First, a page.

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Those diagrams sure do look like a nice formalization of the stuff we were talking about, so I'll bet you're right. Susskind looks awesome! I'll let you know if I run into anything I want to know more on.
Actually, there is one thing: do we have any more motivation for Einstein's special relativity postulates other than "it makes sense and, seriously, what other way would you try to formalize reality?"
The course is called "Modern Physics"--I think it covers relativity and maybe some QM. I'm planning to sit in on some QM classes in the future, but I haven't taken a proper physics class since...2010? so I figured I'd start here.
The example is the moving light clock one that demonstrates special relativity since the light must travel further as compared to the light in a stationary clock.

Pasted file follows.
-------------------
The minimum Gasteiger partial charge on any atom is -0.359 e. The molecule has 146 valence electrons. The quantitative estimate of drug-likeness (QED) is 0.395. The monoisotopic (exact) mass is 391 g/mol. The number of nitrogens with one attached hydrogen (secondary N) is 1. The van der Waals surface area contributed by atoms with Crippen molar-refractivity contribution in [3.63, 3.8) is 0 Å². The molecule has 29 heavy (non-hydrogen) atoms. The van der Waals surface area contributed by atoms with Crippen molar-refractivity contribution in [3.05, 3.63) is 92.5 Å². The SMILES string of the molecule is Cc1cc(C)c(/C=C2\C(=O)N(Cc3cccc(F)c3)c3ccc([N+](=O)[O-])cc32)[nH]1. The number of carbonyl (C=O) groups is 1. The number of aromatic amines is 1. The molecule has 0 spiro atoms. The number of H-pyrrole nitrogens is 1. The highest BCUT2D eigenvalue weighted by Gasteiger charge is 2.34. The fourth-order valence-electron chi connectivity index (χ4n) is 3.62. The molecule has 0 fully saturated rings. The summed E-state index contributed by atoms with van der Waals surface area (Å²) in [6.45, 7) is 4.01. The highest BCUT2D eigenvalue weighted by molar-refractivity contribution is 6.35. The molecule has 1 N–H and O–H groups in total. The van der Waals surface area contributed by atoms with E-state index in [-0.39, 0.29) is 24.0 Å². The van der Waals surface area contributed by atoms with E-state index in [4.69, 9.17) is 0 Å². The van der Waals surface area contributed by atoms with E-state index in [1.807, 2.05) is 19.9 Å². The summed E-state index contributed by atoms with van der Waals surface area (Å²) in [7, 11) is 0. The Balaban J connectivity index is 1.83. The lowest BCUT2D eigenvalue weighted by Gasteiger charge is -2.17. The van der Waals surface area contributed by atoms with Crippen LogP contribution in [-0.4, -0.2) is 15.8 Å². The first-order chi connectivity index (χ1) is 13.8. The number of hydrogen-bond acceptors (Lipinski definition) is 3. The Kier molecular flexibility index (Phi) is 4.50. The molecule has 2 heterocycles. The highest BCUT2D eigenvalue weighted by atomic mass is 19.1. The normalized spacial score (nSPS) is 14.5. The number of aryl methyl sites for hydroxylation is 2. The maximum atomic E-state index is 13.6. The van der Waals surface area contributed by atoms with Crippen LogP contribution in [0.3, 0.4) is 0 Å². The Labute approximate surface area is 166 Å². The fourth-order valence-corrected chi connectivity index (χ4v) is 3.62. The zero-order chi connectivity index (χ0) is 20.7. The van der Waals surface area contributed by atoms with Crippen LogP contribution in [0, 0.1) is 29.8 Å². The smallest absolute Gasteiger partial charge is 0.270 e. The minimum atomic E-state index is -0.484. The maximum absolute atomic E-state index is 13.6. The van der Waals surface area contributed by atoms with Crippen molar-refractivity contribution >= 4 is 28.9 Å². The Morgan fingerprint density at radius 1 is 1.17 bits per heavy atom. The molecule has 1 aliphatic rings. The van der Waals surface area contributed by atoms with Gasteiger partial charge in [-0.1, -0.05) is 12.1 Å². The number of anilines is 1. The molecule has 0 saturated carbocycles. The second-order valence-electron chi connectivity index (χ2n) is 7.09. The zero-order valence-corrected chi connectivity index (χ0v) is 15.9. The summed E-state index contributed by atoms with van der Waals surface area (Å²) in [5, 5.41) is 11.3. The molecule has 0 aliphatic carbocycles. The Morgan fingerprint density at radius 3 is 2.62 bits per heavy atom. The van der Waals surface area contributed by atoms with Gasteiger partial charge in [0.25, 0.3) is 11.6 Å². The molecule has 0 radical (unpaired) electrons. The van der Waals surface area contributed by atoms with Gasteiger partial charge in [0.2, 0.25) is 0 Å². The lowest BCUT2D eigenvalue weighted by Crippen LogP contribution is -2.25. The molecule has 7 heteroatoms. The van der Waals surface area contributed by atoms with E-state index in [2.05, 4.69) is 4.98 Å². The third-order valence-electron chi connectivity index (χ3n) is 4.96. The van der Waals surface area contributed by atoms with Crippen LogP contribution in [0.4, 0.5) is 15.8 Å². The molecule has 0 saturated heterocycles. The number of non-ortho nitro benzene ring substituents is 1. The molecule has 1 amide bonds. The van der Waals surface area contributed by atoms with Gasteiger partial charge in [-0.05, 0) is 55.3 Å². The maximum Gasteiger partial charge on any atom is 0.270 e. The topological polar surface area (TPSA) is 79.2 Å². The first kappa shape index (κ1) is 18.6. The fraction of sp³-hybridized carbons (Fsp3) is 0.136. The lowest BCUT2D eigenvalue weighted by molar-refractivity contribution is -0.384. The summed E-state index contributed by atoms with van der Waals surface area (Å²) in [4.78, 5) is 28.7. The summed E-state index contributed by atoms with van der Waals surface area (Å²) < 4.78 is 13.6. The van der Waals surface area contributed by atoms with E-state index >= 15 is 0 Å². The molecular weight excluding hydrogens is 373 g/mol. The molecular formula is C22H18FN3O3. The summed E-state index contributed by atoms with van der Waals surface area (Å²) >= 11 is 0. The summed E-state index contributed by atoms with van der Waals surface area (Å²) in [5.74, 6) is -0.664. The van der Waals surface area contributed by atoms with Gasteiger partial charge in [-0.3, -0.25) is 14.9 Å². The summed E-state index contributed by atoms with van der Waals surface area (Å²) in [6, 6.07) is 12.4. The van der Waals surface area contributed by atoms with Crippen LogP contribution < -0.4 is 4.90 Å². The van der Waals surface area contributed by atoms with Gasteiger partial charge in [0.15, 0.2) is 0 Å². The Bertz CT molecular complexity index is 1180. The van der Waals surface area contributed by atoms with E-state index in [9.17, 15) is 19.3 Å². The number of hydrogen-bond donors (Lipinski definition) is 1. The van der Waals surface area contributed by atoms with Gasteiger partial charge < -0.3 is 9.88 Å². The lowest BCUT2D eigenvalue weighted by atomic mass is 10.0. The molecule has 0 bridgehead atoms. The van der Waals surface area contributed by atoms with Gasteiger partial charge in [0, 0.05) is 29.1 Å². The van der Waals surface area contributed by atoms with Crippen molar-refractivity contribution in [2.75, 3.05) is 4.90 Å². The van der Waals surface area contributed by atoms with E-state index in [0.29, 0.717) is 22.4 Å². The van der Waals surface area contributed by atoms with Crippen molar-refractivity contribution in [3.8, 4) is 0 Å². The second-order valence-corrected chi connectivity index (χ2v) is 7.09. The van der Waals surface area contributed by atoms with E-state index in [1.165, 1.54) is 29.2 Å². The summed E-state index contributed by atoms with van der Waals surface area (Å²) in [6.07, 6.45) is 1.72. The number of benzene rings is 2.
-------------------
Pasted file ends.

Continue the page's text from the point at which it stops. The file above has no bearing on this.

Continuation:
Semester started yesterday, so the past couple of days have been a lot of last-minute rushing about getting everything ready to go.
I'm TAing a senior/grad level class and I am excited to be able to have expectations of my students. Teaching intro classes is fun, but it's nice to expect people to know the basics & thus be able to spend time talking about the more interesting stuff. Some of my students this semester have been my students in the past, so I know I've got some sharp cookies. It's going to be fun & also too much C.
I'm sitting in on a modern physics class this semester since I have approximate knowledge of how that stuff works but little formal/mathematical understanding. I'm used to graduate classes: the professor was discussing an example, and said, "we'll do the math for this on Friday" and I thought to myself, "but I want the math NOW!"
Cool, sounds like a good all-around useful class. (Well, useful as far as general mathematical knowledge goes...)
I'd love to! Probably over the summer, since this semester I'm TAing a different class.
"Category theory is the result of taking concrete, easy to understand ideas and abstracting them until they're incomprehensible." --Philip Wadler